United States District Court, N.D. Illinois
February 19, 2014
VIRGINIA M. KENDALL, District Judge.
Shinmax's motion to dismiss is denied.
Plaintiff Shinmax Industry (Hong Kong) Co., Ltd. moves to dismiss Defendant Colovos Company's counterclaims for conversion, breach of contract, and unjust enrichment for failure to state a claim upon which relief can be granted. For the reasons stated herein, this Court denies Shinmax's motion.
A complaint or counterclaim must contain sufficient factual matter to state a claim to relief that is plausible on its face. See Ashcroft v. Iqbal, 556 U.S. 662, 678 (2009); see also Young v. City of Chicago, No. 10 C 989, 2012 WL 2368407, at *1 (N.D. Ill. June 21, 2012) (applying Iqbal to counterclaim). A claim is plausible on its face when the pleading contains factual content that supports a reasonable inference that the defendant is liable for the harm. Id. This requires enough factual content to create a reasonable expectation that discovery will reveal evidence of wrongdoing. See Bell Atlantic Corp. v. Twombly, 550 U.S. 544, 556 (2007). For purposes of this motion, this Court accepts Colovo's well-pleaded allegations as true and draws all reasonable inferences in Colovos's favor. See Yeftich v. Navistar, Inc., 722 F.3d 911, 915 (7th Cir. 2013).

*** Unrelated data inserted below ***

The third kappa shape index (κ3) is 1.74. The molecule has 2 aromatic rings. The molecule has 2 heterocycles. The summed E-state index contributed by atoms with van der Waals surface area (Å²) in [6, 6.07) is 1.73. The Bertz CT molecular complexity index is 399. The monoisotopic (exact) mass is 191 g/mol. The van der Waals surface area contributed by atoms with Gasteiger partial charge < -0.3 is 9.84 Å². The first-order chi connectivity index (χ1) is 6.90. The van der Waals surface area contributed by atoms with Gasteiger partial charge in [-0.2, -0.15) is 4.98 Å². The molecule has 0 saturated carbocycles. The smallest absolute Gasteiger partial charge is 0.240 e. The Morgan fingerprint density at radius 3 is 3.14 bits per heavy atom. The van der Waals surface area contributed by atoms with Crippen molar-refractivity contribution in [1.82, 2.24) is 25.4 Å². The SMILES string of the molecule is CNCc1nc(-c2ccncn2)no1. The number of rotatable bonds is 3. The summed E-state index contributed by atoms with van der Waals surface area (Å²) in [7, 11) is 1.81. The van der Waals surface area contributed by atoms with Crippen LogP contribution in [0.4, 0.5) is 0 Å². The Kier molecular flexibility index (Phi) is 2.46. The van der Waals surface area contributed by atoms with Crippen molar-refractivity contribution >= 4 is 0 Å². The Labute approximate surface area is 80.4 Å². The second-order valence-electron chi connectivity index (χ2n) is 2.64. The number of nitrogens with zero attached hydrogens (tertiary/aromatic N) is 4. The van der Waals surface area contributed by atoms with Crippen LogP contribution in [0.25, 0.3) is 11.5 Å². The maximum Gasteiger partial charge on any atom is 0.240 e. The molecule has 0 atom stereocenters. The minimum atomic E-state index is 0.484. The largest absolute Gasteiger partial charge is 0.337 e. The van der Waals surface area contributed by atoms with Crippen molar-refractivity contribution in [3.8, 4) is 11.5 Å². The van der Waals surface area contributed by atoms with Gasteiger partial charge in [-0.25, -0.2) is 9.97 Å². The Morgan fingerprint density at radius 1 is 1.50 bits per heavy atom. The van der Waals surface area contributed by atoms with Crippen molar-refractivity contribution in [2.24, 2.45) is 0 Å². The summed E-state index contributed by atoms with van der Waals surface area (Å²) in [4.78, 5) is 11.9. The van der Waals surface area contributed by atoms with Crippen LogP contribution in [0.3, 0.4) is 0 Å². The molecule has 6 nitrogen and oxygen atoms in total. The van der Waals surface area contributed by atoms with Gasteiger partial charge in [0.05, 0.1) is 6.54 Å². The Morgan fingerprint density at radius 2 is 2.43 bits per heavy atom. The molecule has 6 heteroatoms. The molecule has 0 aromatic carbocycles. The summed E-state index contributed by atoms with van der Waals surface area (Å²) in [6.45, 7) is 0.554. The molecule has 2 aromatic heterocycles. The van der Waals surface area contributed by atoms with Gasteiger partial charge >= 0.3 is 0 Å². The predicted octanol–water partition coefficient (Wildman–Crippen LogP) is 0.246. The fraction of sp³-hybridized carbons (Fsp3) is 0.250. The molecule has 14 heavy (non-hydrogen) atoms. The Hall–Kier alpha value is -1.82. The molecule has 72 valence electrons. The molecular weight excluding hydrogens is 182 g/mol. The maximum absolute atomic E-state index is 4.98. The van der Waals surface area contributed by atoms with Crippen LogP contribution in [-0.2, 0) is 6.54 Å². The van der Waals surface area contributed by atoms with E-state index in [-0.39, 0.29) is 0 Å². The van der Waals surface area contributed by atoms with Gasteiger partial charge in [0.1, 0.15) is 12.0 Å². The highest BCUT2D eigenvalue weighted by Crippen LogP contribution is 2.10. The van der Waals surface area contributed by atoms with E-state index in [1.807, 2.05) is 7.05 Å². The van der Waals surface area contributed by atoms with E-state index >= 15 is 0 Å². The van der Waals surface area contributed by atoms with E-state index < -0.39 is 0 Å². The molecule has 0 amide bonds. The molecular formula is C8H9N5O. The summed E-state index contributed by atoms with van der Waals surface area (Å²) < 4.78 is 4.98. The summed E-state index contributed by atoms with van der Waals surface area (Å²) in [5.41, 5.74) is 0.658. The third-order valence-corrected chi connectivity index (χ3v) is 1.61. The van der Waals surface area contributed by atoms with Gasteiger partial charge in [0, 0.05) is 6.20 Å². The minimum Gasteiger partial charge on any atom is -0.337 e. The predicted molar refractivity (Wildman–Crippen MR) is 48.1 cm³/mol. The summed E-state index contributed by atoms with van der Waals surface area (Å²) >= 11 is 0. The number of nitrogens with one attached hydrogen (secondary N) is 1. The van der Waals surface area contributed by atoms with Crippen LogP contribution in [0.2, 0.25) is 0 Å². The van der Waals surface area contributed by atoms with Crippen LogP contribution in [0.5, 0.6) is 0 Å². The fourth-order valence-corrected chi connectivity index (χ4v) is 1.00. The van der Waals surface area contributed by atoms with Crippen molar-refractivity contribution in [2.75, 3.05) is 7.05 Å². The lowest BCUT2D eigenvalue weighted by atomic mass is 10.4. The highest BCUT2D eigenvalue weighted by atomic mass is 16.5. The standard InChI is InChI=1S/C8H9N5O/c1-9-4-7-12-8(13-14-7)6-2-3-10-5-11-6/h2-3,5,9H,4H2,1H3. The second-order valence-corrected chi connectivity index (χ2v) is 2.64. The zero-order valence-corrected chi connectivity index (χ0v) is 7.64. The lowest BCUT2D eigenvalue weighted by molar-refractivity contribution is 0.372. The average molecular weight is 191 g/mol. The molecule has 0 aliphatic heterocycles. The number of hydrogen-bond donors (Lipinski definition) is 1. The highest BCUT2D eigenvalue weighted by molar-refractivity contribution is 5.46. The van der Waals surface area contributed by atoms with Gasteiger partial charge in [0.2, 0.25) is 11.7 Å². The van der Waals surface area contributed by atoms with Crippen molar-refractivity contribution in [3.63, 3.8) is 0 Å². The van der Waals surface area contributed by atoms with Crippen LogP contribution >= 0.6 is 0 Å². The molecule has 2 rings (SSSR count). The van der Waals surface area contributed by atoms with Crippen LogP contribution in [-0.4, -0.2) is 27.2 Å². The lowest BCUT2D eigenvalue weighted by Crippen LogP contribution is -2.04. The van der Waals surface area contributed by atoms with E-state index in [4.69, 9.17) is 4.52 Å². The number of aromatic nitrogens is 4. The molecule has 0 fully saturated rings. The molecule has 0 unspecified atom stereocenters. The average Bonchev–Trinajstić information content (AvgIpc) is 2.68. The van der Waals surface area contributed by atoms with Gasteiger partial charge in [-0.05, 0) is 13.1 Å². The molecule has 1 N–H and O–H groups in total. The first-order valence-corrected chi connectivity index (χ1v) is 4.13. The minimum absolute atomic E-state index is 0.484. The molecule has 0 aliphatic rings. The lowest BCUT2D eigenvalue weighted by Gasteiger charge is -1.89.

Under Illinois law, conversion generally requires: "(1) a right to the property; (2) an absolute and unconditional right to immediate possession of the property; (3) a demand for possession; and (4) that the defendant wrongfully and without authorization assumed control, dominion, or ownership over the property." Van Diest Supply Co. v. Shelby County State Bank, 425 F.3d 437, 439 (7th Cir. 2005). But "a demand is unnecessary to establish a conversion where some other independent act of conversion can be shown." Stathis v. Geldermann, Inc., 630 N.E.2d 926, 931 (Ill.App.Ct. 1994).
Here, Colovos alleges that it owned the master tooling Shinmax used to manufacture products and packaging for two retailers. (Dkt. No. 17, Counterclaims ¶¶ 10-12 and 16-17.) Colovos further alleges that Shinmax could only use that master tooling to fill orders from Colovos and a second company. ( Id. at ¶¶ 12 and 17.) According to Colovos, Shinmax used the master tooling to manufacture products for other companies. ( Id. at ¶¶ 21, 36, and 40.)
These allegations are sufficient to state a claim for conversion. Colovos's allegation that it owned the master tooling, if true, establishes that it has a right to the property and a right to immediate possession of the property. And Colovos's allegation that Shinmax exceeded its authority by using the master tooling to manufacture products for other companies, if true, establishes that Shinmax wrongfully assumed control over the master tooling. This allegation also supports an inference that Shinmax committed an independent act of conversion that renders a demand unnecessary. If it used master tooling that allegedly belongs to Colovos to manufacture and sell products to other companies, then Shinmax deprived Colovos of its control over its master tooling. Depriving the owner of an item or information may be conversion. See Conant v. Karris, 520 N.E.2d 757, 763 (Ill.App.Ct. 1987) (holding that depriving original owner of the benefit of confidential information states a claim for conversion). Therefore, this Court will allow Colovos to proceed with its conversion claim because the alleged acts by Shinmax deprived Colovos of the exclusivity it alleged bargained for.